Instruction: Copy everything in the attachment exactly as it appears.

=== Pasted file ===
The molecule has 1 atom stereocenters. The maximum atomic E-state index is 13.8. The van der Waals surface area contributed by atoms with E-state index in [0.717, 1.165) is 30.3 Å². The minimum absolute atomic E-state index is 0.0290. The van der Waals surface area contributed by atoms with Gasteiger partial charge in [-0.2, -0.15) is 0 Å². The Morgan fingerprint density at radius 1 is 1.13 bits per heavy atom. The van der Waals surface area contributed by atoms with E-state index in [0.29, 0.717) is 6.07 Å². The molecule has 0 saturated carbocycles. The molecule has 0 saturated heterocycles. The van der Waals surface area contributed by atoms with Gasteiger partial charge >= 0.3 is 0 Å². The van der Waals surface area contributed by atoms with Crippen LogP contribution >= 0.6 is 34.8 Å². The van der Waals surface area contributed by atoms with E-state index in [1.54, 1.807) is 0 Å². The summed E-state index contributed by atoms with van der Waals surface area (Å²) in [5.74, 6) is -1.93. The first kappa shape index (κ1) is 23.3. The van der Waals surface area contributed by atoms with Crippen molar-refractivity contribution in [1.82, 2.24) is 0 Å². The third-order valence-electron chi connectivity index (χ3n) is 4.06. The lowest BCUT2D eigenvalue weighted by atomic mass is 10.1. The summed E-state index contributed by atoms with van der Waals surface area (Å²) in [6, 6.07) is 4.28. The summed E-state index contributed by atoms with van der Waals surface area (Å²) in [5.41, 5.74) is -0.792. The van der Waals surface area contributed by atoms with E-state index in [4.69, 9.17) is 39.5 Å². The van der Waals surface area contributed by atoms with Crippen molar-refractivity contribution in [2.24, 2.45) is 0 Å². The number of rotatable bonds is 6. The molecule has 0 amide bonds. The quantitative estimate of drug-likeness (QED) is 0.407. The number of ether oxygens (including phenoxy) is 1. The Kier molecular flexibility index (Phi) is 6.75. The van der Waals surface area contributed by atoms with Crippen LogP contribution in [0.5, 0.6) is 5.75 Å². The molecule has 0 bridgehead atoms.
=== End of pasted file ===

The molecule has 1 atom stereocenters. The maximum atomic E-state index is 13.8. The van der Waals surface area contributed by atoms with E-state index in [0.717, 1.165) is 30.3 Å². The minimum absolute atomic E-state index is 0.0290. The van der Waals surface area contributed by atoms with Gasteiger partial charge in [-0.2, -0.15) is 0 Å². The Morgan fingerprint density at radius 1 is 1.13 bits per heavy atom. The van der Waals surface area contributed by atoms with E-state index in [0.29, 0.717) is 6.07 Å². The molecule has 0 saturated carbocycles. The molecule has 0 saturated heterocycles. The van der Waals surface area contributed by atoms with Gasteiger partial charge >= 0.3 is 0 Å². The van der Waals surface area contributed by atoms with Crippen LogP contribution >= 0.6 is 34.8 Å². The van der Waals surface area contributed by atoms with E-state index in [1.54, 1.807) is 0 Å². The summed E-state index contributed by atoms with van der Waals surface area (Å²) in [5.74, 6) is -1.93. The first kappa shape index (κ1) is 23.3. The van der Waals surface area contributed by atoms with Crippen molar-refractivity contribution in [1.82, 2.24) is 0 Å². The third-order valence-electron chi connectivity index (χ3n) is 4.06. The lowest BCUT2D eigenvalue weighted by atomic mass is 10.1. The summed E-state index contributed by atoms with van der Waals surface area (Å²) in [6, 6.07) is 4.28. The summed E-state index contributed by atoms with van der Waals surface area (Å²) in [5.41, 5.74) is -0.792. The van der Waals surface area contributed by atoms with E-state index in [4.69, 9.17) is 39.5 Å². The van der Waals surface area contributed by atoms with Crippen molar-refractivity contribution in [2.24, 2.45) is 0 Å². The number of rotatable bonds is 6. The molecule has 0 amide bonds. The quantitative estimate of drug-likeness (QED) is 0.407. The number of ether oxygens (including phenoxy) is 1. The Kier molecular flexibility index (Phi) is 6.75. The van der Waals surface area contributed by atoms with Crippen LogP contribution in [0.5, 0.6) is 5.75 Å². The molecule has 0 bridgehead atoms.